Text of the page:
Through their frontline role in the Covid-19 pandemic, community pharmacy teams have demonstrated their value beyond all doubt
The UK pre-lockdown seems as distant now as the coronavirus threat did then. Covid-19 reached UK shores and started dominating the headlines in January, but life carried on more or less as normal.
Then in early March came the realisation that the UK was facing something very serious – and that community pharmacy was going to be on the frontline like never before.
Pandemic, patients and protection
An instruction to GPs to limit their face-to-face consultations delivered an influx of worried patients to pharmacies. Many sought to stockpile medicines ahead of a potential lockdown, while some were presenting with possible symptoms of Covid-19. It became clear this was not a passing phenomenon.
Unfortunately, many pharmacy teams have felt let down by the Government and the NHS. In England in particular, there have been concerns around funding and whether a £300 million cash ‘advance’ for the sector – not new money – will be enough to keep community pharmacy afloat. Negotiations continue.
The lack of personal protective equipment (PPE) has been another controversial issue. True, PPE shortages are affecting the hospitals dealing with confirmed Covid-19 cases, but pharmacies are seeing more patients than any other primary care service and feel they are still at the back of the NHS queue.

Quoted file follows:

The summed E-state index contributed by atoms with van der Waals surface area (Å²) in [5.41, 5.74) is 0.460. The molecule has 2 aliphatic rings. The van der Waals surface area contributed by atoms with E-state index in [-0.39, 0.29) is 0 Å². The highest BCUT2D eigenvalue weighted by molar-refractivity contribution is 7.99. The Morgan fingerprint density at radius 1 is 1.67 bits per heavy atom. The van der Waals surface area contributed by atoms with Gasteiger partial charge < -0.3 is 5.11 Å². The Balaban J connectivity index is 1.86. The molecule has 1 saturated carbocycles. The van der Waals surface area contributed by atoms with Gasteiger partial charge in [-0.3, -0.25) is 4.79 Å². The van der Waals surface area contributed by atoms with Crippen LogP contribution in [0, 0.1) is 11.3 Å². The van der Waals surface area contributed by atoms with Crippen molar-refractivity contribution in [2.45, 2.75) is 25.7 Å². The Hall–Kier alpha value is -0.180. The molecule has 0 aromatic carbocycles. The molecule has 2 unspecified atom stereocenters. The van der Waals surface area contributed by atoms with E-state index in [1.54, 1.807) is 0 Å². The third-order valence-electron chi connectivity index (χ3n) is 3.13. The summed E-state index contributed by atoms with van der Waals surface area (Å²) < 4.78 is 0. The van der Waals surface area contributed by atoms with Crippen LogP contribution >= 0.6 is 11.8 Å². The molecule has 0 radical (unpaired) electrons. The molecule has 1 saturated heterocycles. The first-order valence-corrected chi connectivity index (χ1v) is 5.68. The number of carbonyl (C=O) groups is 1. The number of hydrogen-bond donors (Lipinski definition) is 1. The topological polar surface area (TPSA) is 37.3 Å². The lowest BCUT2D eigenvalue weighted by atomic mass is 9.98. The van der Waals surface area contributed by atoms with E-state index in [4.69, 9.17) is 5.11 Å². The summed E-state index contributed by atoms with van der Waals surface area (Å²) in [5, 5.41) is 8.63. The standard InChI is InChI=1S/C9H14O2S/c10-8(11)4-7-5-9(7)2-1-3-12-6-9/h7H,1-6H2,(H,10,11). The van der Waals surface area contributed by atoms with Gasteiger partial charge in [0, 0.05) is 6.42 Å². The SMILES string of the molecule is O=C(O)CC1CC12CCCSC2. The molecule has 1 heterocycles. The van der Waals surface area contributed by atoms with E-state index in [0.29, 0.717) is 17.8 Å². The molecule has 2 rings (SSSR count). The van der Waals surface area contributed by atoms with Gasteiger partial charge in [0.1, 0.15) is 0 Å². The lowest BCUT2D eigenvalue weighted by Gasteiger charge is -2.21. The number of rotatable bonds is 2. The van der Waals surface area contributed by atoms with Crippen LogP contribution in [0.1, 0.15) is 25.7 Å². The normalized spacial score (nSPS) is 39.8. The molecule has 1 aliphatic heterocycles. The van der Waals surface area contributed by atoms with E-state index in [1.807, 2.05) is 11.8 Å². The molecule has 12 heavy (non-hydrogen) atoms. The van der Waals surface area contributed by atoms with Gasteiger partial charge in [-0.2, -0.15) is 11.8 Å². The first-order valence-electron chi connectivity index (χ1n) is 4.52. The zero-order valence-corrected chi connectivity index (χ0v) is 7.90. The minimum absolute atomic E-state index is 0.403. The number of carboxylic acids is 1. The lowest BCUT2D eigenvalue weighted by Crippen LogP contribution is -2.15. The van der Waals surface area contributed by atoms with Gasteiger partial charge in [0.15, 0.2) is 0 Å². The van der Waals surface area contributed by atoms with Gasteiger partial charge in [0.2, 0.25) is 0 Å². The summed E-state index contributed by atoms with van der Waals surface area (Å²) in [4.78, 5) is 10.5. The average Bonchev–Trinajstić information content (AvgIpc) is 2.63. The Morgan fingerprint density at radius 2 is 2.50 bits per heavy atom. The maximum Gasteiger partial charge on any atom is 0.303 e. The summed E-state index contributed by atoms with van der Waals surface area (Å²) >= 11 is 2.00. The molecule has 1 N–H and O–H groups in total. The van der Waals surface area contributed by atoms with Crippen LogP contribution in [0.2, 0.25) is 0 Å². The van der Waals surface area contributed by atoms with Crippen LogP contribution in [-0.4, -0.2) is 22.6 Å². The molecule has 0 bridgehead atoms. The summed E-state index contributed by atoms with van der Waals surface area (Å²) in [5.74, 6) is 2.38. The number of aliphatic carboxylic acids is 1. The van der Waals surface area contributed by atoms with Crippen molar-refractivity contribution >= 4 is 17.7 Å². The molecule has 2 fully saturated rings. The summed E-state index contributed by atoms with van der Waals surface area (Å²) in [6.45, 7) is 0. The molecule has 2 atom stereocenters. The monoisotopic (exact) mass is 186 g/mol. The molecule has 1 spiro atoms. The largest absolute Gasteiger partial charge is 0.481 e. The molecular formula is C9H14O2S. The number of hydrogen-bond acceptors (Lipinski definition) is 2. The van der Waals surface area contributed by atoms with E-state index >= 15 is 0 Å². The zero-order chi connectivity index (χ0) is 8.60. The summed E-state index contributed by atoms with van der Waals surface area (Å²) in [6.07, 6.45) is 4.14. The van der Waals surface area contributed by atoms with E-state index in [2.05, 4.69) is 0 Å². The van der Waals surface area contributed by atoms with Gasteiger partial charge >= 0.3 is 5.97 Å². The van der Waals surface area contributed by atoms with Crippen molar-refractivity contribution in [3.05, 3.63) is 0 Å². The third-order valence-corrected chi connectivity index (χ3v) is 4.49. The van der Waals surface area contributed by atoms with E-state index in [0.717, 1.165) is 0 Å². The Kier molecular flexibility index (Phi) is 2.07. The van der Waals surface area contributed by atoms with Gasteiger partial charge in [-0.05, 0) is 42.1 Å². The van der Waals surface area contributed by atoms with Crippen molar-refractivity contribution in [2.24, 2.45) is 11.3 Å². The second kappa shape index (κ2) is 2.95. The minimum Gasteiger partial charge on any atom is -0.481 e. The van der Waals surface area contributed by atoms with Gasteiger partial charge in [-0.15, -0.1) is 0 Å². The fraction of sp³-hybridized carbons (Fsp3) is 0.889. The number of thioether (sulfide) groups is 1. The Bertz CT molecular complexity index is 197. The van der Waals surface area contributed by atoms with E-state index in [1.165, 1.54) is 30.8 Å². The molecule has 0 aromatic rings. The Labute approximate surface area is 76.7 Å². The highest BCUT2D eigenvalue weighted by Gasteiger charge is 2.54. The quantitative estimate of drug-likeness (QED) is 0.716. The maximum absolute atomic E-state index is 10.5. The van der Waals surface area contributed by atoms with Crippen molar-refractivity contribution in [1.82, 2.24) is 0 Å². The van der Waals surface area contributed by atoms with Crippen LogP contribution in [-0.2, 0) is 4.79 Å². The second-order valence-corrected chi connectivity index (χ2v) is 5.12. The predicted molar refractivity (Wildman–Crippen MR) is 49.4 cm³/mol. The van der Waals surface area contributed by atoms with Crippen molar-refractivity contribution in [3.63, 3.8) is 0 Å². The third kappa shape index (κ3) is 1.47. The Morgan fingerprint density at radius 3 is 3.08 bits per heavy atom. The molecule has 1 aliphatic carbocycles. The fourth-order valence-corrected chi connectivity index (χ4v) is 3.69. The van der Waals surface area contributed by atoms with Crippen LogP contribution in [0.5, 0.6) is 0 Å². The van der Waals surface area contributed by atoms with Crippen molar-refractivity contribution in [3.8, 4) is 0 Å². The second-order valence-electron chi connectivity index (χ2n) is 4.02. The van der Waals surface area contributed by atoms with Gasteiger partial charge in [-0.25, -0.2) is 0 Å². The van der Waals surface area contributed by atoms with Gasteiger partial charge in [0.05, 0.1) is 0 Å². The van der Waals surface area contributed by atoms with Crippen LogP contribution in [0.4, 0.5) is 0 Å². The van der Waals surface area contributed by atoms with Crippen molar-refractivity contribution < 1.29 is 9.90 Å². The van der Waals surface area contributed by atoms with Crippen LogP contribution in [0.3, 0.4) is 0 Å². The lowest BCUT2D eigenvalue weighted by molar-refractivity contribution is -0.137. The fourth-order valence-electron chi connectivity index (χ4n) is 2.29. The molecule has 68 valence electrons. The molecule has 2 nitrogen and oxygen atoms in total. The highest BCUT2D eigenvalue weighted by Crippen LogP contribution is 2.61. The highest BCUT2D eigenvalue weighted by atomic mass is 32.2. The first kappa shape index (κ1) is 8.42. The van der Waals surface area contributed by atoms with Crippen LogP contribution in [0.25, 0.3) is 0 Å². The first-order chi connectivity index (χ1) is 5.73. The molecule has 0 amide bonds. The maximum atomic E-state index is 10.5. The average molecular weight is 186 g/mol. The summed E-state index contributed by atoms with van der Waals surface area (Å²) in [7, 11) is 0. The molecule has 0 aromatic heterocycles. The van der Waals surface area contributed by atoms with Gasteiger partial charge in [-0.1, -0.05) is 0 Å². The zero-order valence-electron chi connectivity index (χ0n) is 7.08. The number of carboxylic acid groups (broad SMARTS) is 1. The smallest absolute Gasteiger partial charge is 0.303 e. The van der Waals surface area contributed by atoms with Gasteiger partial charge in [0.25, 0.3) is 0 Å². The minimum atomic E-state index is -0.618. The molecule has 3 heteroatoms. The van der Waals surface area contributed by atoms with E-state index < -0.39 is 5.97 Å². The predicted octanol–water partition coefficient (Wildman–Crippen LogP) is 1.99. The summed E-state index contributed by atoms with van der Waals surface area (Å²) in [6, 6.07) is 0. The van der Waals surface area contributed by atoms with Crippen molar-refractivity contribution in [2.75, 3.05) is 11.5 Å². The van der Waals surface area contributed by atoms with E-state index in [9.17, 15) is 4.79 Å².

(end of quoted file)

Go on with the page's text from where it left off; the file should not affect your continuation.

Perhaps most worryingly, pharmacies continue to face shocking abuse from patients. Pharmacy Magazine’s Covid-19 surveys have laid bare the extent of the problem, with almost 80 per cent of pharmacists saying they and their teams had seen a rise in verbal abuse – and some seeing physical abuse such as coughing or spitting (see page 5).
Recognition and reward
PSNC chief executive Simon Dukes has thanked pharmacy teams for their efforts during the pandemic so far and added: “The work you are doing at this stressful and busy time is exceptional. At PSNC, we share your frustration about the slowness of the NHS to provide you with extra support, but my team and I also share an absolute determination to get recognition and reward for community pharmacy and we are doing everything we possibly can to do so.”
One thing never ceases to amaze me: no matter what the situation, whether it’s funding pressures, stock issues or a national health crisis – or all three at once – community pharmacy teams step up and play their part. And then some.
I’ve been taken aback recently by the impressive stories of how community pharmacy teams are dealing with the Covid-19 pandemic. They are ensuring customers and patients receive the care they expect and deserve, and have even found a handful of spare moments to go above and beyond with added gestures of good will and support for vulnerable people in their communities. We’ve rounded up some examples on page 6 – it’s a heartwarming read and only brushes the surface of what’s happening around the country.
All of this is being achieved in the most difficult of working environments. There are reports of limited personal protective equipment (PPE), increased workloads and, in some cases, unprecedented physical and verbal abuse from worried customers and patients. Let’s hope the increasing recognition for pharmacy teams from MPs and others in the national press recently will go some way to improving the situation.
It won’t be easy, and who knows what the next few months will bring, but I have every faith that community pharmacy will come out of this crisis stronger, increasingly resilient and more proud of its achievements than ever. Training Matters is here every step of the way, updating you with all the latest Covid-19 news and guidance as it happens.
To all community pharmacy teams, stay safe and keep going, you’re doing an incredible job.
Helena Beer, editor
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